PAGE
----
Blackmore Chapter 8 - So far we have divided theories of...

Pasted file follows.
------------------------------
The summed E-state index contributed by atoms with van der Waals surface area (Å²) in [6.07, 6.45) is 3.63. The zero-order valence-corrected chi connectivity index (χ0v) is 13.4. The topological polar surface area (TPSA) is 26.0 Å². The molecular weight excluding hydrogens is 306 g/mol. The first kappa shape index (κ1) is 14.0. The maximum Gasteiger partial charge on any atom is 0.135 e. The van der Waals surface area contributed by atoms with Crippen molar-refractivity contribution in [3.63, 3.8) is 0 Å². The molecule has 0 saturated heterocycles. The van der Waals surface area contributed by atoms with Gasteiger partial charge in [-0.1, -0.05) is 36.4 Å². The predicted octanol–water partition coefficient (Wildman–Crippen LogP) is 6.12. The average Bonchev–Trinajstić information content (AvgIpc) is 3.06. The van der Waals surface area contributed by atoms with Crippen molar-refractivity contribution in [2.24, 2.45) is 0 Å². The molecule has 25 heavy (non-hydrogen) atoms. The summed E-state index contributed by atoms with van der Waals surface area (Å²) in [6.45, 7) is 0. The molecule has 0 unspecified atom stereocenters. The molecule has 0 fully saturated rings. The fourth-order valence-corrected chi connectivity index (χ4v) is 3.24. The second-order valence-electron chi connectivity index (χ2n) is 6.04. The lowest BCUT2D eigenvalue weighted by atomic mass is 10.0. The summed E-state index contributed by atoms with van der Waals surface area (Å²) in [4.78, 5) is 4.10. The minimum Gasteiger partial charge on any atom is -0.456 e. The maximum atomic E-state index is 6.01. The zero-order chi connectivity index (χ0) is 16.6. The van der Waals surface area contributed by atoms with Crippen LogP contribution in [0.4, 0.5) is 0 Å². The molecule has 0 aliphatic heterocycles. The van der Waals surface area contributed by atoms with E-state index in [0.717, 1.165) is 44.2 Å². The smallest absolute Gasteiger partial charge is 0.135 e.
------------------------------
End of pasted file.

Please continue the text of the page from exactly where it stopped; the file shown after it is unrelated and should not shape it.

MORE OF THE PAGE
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Unformatted text preview: So far we have divided theories of self crudely into two categories: ego theories, which entail some kind of continuing entity, and bundle theories, which do not. When taken in their most extreme versions, neither deals ade— quately with the strange cases of split brains and multiple personality, nor explains ordinary self—awareness. On the one hand, extreme ego theories entail mysterious, untestable entities. On the other hand, extreme bundle the— ories do not explain why we feel as though we are a continuing entity. In this chapter we consider some theories that try to avoid these problems. First we must be as clear as possible about the fundamental difference between the two types of theory. It might seem obvious that reductionist scientists should agree with Parfit, accept Hume’s denial, and be bundle theorists. After all, if the brain consists of millions of inter—connected neurons whose activity gives rise to behaviors, memories and perceptions, then there is no need for an experiencing self as well. Yet, as we have seen, some scientists still try to count the number of selves in a split-brain patient or ask whether multiple person— alities are really separate selves, implying at least some components of ego theory. The situation may be rather like that with the Cartesian theater. While it is easy, intellectually, to deny the existence of a persisting experiencing self, it is another matter to accept all the consequences of such a view. Some of these ‘e ElElldVHD' consequences are brought to life by some classic philosophers’ thought exper— iments. THOUGHT EXPERIMENTS WITH THE SELF Imagine that in the middle of the night, without leaving any traces or doing any harm, a mad Martian scientist comes into your room, removes your brain and swaps it with your friend John’s brain (impossible, of course, but this is a thought experiment). In the morning you stir, your dreams recede, and you wake into full consciousness. But who has woken up? Have you woken up in john’s body? Will you scream and protest, and hope that you are only dream— ing that you are in the wrong room and have hairy legs and a beard? If you think that each of you will wake up in the “wrong” body, then presum— ably you think that the conscious self depends on the brain and not the rest of the body. So in another popular kind of thought experiment the Martians only scan the brains and then swap the pat— terns of neural information. This time all your memories and personality traits are swapped over but the brains stay in place. Now who is it that ex— periences the feel of the hairy legs and the beard? You or John? Is the experi— encing self tied to the body, the brain, the memories or what? Ego and bundle theorists differ funda— mentally in their responses to such questions. The ego theorist might say FIGURE 8.1 “of course it will be me” (or “of course it will be John”) because the experienc— ing self must be associated with some— thing, whether it is the body, the brain, personal memories, personality traits and preferences or some combination of these or other things. In other words, for the ego theorist there has to be an answer. Ego theorists may try to find that answer by investigating the rela— tionships between the conscious self and memory, personality, attention or other brain functions. For the bundle theorist this is all a waste of time. According to bundle theory there is no continuous experiencing self so there is no problem with any of these strange imaginary tales. Yes, the person in the bed might scream and shout and be very unhappy and confused, but if you ask “Is it really me?” then you reveal your own confusion. There can be no answer to this question because there is no such thing as the “real me.” CONSCIOUSNESS Are you an ego theorist or a bundle theorist? If you are not sure, this next thought experiment is a good way to find out. Imagine that you are offered a free trip, anywhere you want to go, in a teletransporter. You are invited to step inside a cubicle in which there is a special button. When you press it, every cell of your body is scanned and the information is stored (though your body is destroyed in the process). All the information is then sent, at the speed of light, to your chosen destination and used to reconstruct a replica of you, exactly as y0u were before. Note that this is only meant to be a thought experiment, but some people believe that this, or similar processes, may soon be a reality (Kurzweil, 1999). Since your replica has a brain in exactly the same state as yours was when it was scanned, he or she will seem to remember living your life up to the moment when you pressed the button. This replica will behave just like you, have your per— sonality and foibles, and will in every other way be just like you. The only difference is that this psychological continuity will not have its normal cause, the continued existence of your brain, but will depend on the information having been transmitted through space. The question is—would you go? Many people would be happy to go. They reason that if their brain is completely replicated, they won’t notice the difference—they will feel just the same as before, and indeed will be just the same as before. Others would refuse to go. Their reasons may not be as rational but may be even more forcefully felt. “This journey is not traveling but dying,” they may say. “The person who appears on Nlars is just a replica, not the real me. I don’t want to die.” it may be some consolation that the replica will be able to take over their life, see their friends, be part of their family, finish their projects and so on, but still it will not really .. Acrivrrvgoi“ The teletransporter Imagine you want to go to the beautiful city of tape Town for a holiday. You are offered a simple, free, almost instantaneous, and TOO percent safe way of getting there and back. All you have to do is step inside the box, press the button and . . . The box is, of course, Parfit’s teletranSporter. In making the journey every cell of your body and brain will be scanned and destroyed, and then repli- cated exactly as they were before, but in Cape Town. Would you press the button? As a class exercise get everyone to answer ”Yes” or ”No.” Do not allow any ”Don’t knows” (if people do not want to answer publicly, then get them to write down ”Yes” or ”No”). Do not allow quibbles aver safety or any other details. This is, after all, a thought experiment, so we are not constrained by reality. The box is TOO percent safe and reliable. If you won’t go in, this has to be for some other reason than that it might go wrong. Now ask for a volunteer who said ”Yes” and ask him or her to explain why. Other members of the group can then ask further questions to work out, for example, why this person is not worried about having their body completely destroyed. Next ask for a “No” volunteer and let others ask why she or he will not go. Bear in mind that people’s reasons for not going may involve their deepest beliefs about their soul, spirit, God or life after death. It is helpful to respect these beliefs even while pushing people hard to explain what they mean. After the discussion, find out how many people have changed their minds. In a course on consciousness it is instructive to ask this same question again after a few weeks or months of study, and far this purpose it is helpful for people to keep a record of their answers. They may change. be “me.” These people cannot accept, as the bundle theorist must, that it is an empty question whether you are about to live or die (Parfit, 1987). FIGURE 8.2 - Where's the University? 'IIZ To delve deeper into these objections, consider some further thought experi— ments. Imagine now that only a few cells are replaced, or any proportion of them you like. Is there now some criti— cal percentage beyond which you die and a replica is created in your place? If 50 percent are replaced, what would you conclude? Would the person who wakes up be half you and half replica? This conclusion seems ludicrous, but still you may be tempted to say that there must be an answerathe resulting person must really either be you or someone else. If that is how you think, then you are an ego theorist. With this in mind we may now explore a few of the very many theories of self. The examples given here in no way cover all possible approaches to the nature of self, but I have chosen those that seem to bear especially on the rela— tionship between self and consciousness. In each case we can consider, first, whether the theory is an ego or bundle theory; second, how it accounts for the experience of seeming to be a unified and continuous self; and, third, whether it helps us to understand the nature of consciousness. WILLIAM JAMES William James is the obvious starting point, for he wrote extensively about both self and consciousness, and his ideas are still widely respected today. James built his theory first and foremost on the way it seems. Central to the concept of personal identity, he said, is the feeling of unity and continuity of oneself. He stressed that this is a matter of feeling, that one’s own thoughts have a warmth and intimacy about them that distinguishes them from others’. The universal conscious fact is not “feelings and thoughts exist,” but “I think” and “I feel.” No psychology, at any rate, can question the existence of personal selves. The worst a psychology can do is so to interpret the nature of these selves as to rob them of their worth. (James, 1890, i: 226) He begins by dividing the self into two ever—present elements: the empirical self, or objective person, which he calls the “me,” and the subjective knowing thought, or pure ego, which he calls “I.” The empirical self is easier to deal with and includes three aspects. The material self is a person’s body, his clothes and possessions, his family and friends—indeed all those things he is likely to call “mine”—together with personal vanity or modesty, love of ‘ CONSCIOUSNESS wealth and fear of poverty. Then there is his “social self,” which includes his reputation and how he is seen by others. As James points out, we each have as many social selves as there are people who recognize us and carry an image of us in their v ' mind, but in practice these divide into groups and we may behave differently with these different groups and feel ourselves to be a different person in different company. Finally there is what he calls the “spiritual self” (though this may seem an odd name to us today), by which he means mental dis— positions and abilities, and intellectual, moral and religious aspirations, together with moral princi— ples, conscience and guilt. In this last part of the empirical self he includes subjective experience. Within the stream of con~ sciousness, says James, it seems as though there is a special portion that welcomes or rejects the rest— that which can disown everything else but cannot be disowned itself. This “active element” in con~ sciousness seems to receive the sensations and per~ ceptions of the stream of consciousness, it seems to be the source of effort and attention and the place from which the will emanates. It is something like a sort of junction at which sensory ideas terminate and from which motor ideas proceed. He could hardly have described the Cartesian theater better. Yet the deepest problem lies with the “I”: that self that I care about, that felt central nucleus of my experience. This is “the most puzzling puzzle with which psychology has to deal” (James, 1890, i: 330). He describes the two main ways of dealing with it in a way that should seem thoroughly familiar to us: Some would say that it is a simple active substance, the soul, of which they are thus conscious; others, that it is nothing but a fiction, the imaginary being denoted by the pronoun I; and between these extremes of opinion all sorts of intermediaries would be found. (James, l890, i: 298) James criticizes both extremes. Those who side with the spiritualists and opt for a substantial soul can give no positive account of what that soul may be. So he rejects the “soul theory,” including the substantialist view of Plato and Hi Theories o The thought itself is the thinker. James,1890 Aristotle, as well as Descartes’ beliefs and later variations. The idea of a soul, he says, explains nothing and guarantees nothing. He also rejects Locke’s associationist theory and Kant’s transcendentalist theory. The transcendental ego is just a “cheap and nasty” edition of the soul, he says, and inventing an ego does not explain the unity of consciousness: “the Egoists themselves, let them say what they will, believe in the bundle, and in their own system merely tie it up, with their special transcendental string, invented for that use alone” (James, 1890, i: 370). On the other hand, those who side with the Humeans in saying that the stream of thought is all there is, run against the entire common sense of mankind. According to common sense the unity of our many selves is not a mere appearance of similarity and continuity, ascertained after the fact, but implies a real “owner,” a pure spiritual entity of some kind. Common sense cannot accept that our unity is only potential, like that of a herd of animals or a center of gravity in physics, but insists there must be a real proprietor to hold the selves together in personal consciousness. This “holding together,” then, is what needs explaining. So how does james escape from inventing a real proprietor or a special string of his own? His well-known adage is that “thought is itself the thinker, and psychology need not look beyond” (1890, i: 401). “The phenomena are enough, the passing Thought itself is the only verifiable thinker, and its empir— ical connection with the brain-process is the ultimate known law” (1890, Vol. 1: 346). What he means is this. At any moment, there is a passing thought (he calls this special thought “the Thought”) that incessantly remembers previous thoughts and appropriates some of them to itself. In this way, what holds the thoughts together is not a separate spirit or ego, but only another thOught of a special kind. This judging ThOught identifies and owns some parts of the stream of consciousness while disowning others. It pulls together those thoughts that it finds “warm” and calls them “mine.” The next moment, another Thought takes up the expiring Thought and appropriates it. It binds the indi- vidual past facts with each other and with itself. In this way the passing Thought seems to be the thinker. The unity we experience is not something :RACTICE I THE SAME ”ME” AS A MOMENT A60? As many times as you can, every day, ask yourself the familiar question ”Am I conscious now?" and then keep watching. As "now” slips away, and things change around you, try to keep steadily watching, and wondering who is watching. Is there some kind of continuity of self as you remain aware? Can you see what that continuity is like? Or is there none.2 The question is, ”Am I the same ’me’ as a moment ago?” What is really required is not asking (or answering) the question in words, but looking directly into how it seems. / CONSCIOUSNESS separate from the Thoughts. Indeed it does not exist until the Thought is there. He uses, again, the metaphor of a herd and herdsman. Common sense rules that there has to be a herdsman who owns the cattle and holds the herd together. But, for James, there is no permanent herdsman, only a passing series of owners, each of which inherits not only the cattle but the title to their own— ership. Each Thought is born an owner and dies owned, transmitting what— ever it realized as its self to the next owner. In this way is the apparent unity created. Is James then a bundle theorist? He rejects any substantial ego, so we might assume so. And presumably he ought to step happily into the teletransporter because when the replica stepped out at the other side, a new Thought would immediately appropriate the memories and warm thoughts sustained by the replicated brain and so induce just the same sense of unity and continuity as before. Yet James placed his own theory somewhere between the extremes and criticized Hume for allowing no thread of resemblance or core of sameness to tie together the diversity of the stream of consciousness. For James the task was to explain both the diversity and unity of experience, and he felt he had accomplished this with his “remembering and appropriating Thought inces— santly renewed” (1890, i: 363). Does his theory account for the experience of seeming to be a unified and con— tinuous self? Yes. He starts from how it feels and builds his entire theory around that. Finally, does it help us to understand the nature of conscious— ness? Up to a point—and James himself tells us where that point lies. In the end he cannot explain the law by which the stream of thought accompanies a stream of cerebral activity, nor why; as he puts it, “such finite human streams of thought are called into existence in such functional dependence upon brains” (1890, i: 401). In other words, the great chasm still yawns. NEUROSCIENTIFIC MODELS OF SELF Many neuroscientists deliberately avoid talking about the self or about self consciousness (e.g., Crick, 1994). Others discuss self—awareness as a subcate- gory of awareness in general, and some consider how the self concept devel— ops and how it can go wrong (see Chapter 18). Only a few attempt to explain why the self seems to be a continuous agent and a subject of experience. Their most common strategy is to equate the self with one particular brain process or functional area of the brain. Ramachandran suggests that his experiments on filling—in (see Chapter 6) mean, “we can begin to approach the greatest scientific and philosophical riddle of all—the nature of the self” (Ramachandran and Blakeslee, 1998: 255). Part of the motivation for these experiments was Dennett’s argument that filling—in would have to be done for someone, some viewer or homuncu- lus, and since homunculi cannot exist, filling~in does not occur. As we saw, some kinds of filling—in do occur. But the argument is not entirely false, says “The worst a psychology can do is so to interpret . . . sell/es as to rob them of their wort .” James, l890, Vol. i: 226 ‘(HAPTER EIGHT r Theories of self Ramachandran. Filling—in occurs for something rather than someone, and that something is another brain process, an executive process (Ramachandran and Hirstein, 1997). He considers MacKay’s executive process, and control processes located in frontal or prefrontal areas, but argues instead for the limbic system. The processes that best match what the self is traditionally supposed to do are those involved in connecting motivation and emotion with the choice of actions to perform, based on a certain definite incoming set of qualia. Filling—in can then be seen as a way of preparing qualia for interaction with limbic executive structures. SO our conscious ex— I mm Width- hflsellikfll periences are the input to this executive system. ' deal with animals, babies, Ramachandran concludes not only that a single unified self “inhabiting” the brain is an illusion, but that “It is not difficult to see how such processes could give rise to the mythology of a self as an active presence in the brain—a ‘ghost in the machine’” (ibid.: 455). However, he does not explain how this happens, nor how qualia can be inputs, nor how inputs can be expe- riences. Portuguese neurologist Antonio Damasio (see Profile, Chapter 18) distinguishes between the proto-self, the core—self, and the autobiographical self, based on his studies of brain damage and psychopathology (see Chapter 18). The sense of self, he argues, has a precon- =;. _ scious biological precedent in the simplest organisms. events HeaSealarfelluwmiheotearal Neamhtalaqyat This prom—self is a set of neural patterns that map the state of an organi...